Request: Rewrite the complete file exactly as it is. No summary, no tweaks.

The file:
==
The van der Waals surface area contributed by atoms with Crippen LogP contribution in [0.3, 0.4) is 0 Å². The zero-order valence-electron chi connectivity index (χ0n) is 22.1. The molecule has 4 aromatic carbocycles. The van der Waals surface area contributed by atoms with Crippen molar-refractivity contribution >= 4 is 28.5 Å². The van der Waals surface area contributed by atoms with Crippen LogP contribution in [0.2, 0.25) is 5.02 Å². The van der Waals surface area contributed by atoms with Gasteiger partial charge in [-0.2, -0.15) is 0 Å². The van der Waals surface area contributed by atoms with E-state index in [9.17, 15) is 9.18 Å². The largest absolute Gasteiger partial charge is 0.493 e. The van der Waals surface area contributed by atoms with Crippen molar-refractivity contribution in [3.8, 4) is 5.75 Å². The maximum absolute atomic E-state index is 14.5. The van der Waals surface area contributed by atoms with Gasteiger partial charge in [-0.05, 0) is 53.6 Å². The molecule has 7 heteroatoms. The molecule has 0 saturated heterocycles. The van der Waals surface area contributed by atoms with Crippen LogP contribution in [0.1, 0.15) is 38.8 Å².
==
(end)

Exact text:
The van der Waals surface area contributed by atoms with Crippen LogP contribution in [0.3, 0.4) is 0 Å². The zero-order valence-electron chi connectivity index (χ0n) is 22.1. The molecule has 4 aromatic carbocycles. The van der Waals surface area contributed by atoms with Crippen molar-refractivity contribution >= 4 is 28.5 Å². The van der Waals surface area contributed by atoms with Crippen LogP contribution in [0.2, 0.25) is 5.02 Å². The van der Waals surface area contributed by atoms with Gasteiger partial charge in [-0.2, -0.15) is 0 Å². The van der Waals surface area contributed by atoms with E-state index in [9.17, 15) is 9.18 Å². The largest absolute Gasteiger partial charge is 0.493 e. The van der Waals surface area contributed by atoms with Crippen molar-refractivity contribution in [3.8, 4) is 5.75 Å². The maximum absolute atomic E-state index is 14.5. The van der Waals surface area contributed by atoms with Gasteiger partial charge in [-0.05, 0) is 53.6 Å². The molecule has 7 heteroatoms. The molecule has 0 saturated heterocycles. The van der Waals surface area contributed by atoms with Crippen LogP contribution in [0.1, 0.15) is 38.8 Å².